Anders, meanwhile, had quit playing cello on a professional level having developed severe stress pain in both arms, and due to that was unable to play anything at all. He moved to Norway with his Norwegian wife and while in exile managed to overcome the pain and reinvent a new softer way of playing guitar, the style we now know as the typical ViVii sound.
Fast forward a decade and all three of them found themselves back in Sweden. When Emil and Caroline decided they needed some help for the next musical chapter in their lives, there was only one person they wanted to call.
“When we got together with Anders to write songs, it was so easy,” recalls Caroline. “It was love at first sight. Writing music to me hasn’t been easy with others. It’s always been difficult, not feeling confident enough. But with Anders, it was instantly and always easy.”
Anders agrees. “We’d all been away and played with other people, but together, it was a perfect match.”
“Sweden has a great history of songwriters and producers,” points out Emil. “So you’d sit and do these sessions with other bands and artists, but we just wanted to throw up. It wasn’t our thing. But when we got together everything just made sense. That’s our unique celebratory point – us three are very introverted, a bit sensitive! But together we are so comfortable.”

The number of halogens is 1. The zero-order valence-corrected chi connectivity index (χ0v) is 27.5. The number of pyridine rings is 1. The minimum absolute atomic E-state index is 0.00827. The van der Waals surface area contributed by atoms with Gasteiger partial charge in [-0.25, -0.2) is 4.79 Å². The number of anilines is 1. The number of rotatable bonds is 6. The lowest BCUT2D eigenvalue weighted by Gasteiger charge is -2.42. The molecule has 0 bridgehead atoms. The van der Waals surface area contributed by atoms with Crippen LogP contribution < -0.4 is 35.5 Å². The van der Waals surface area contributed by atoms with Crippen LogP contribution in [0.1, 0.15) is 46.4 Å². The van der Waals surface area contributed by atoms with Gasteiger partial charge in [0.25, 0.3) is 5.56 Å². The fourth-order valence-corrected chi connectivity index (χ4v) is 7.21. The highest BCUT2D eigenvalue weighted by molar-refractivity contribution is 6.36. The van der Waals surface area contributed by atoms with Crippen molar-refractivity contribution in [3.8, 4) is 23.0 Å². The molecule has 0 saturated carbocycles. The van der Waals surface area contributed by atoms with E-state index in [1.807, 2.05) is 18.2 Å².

That ease and understanding is there for all to hear in ViVii’s second album. It’s a set of 11 songs glowing with shining pop moments, including future single ‘Miles To Go’. Echoing the elegant, seemingly effortless song writing of their Swedish forebears The Cardigans, it’s a song that takes a playful dig at an aspect of the Scandinavian constitution – Emil’s opening line is: “You live your life through poetry”.
“I remember we were talking about some of our depressing friends,” he begins, “who are so into poetry and it hurts and they’re so sincere and they’re serious all the time. But us as well, we’re very serious about our music. So maybe it’s pointing the finger at some of our friends, but it’s also a finger right in our face as well.”
That playfulness is also there in ‘Safe Zone’, which could be an outtake from The Zombies’ 1968 psych-pop masterpiece Odessey and Oracle. It’s there, too, in the spring-like ‘One Day’, on which Caroline proves herself a brilliant vocal match for the evocative Californian soul of Lana Del Rey.
But mostly Caroline, Emil and Anders are simply great at being themselves.
Opening ViVii's as-yet-untitled second album is the achingly youthful romance of ‘Fool Alone’. Bewitching and transporting, it’s both nostalgic and future-facing, pre-Seventies and post-2020. It’s also a fantastic showcase for Caroline and Emil’s harmonies, and for Anders’ mastery of studio acoustics and studio electronics.
“It sounds like something from the Sixties, something very familiar – but also brand new,” says Anders. “And it’s such a simple song. All of our songs usually start that simply, but then in the studio we add all the electronics. But we can still play all our songs unplugged.”
“That,” says Emil, “is the core of our songs: guitar, singing, good harmonies.”
“And we have that teenage vibe because that’s when we got together,” concludes Caroline. “Musically, that source is never-ending for us.”
As opening statements go, as a promise of a hopeful 2021, they don’t come any better. Yes, it might be, right now, a messed up life. But with songs like ‘Fool Alone’, ViVii show that it’s still possible to be gloriously carefree. That it’s still possible to dream.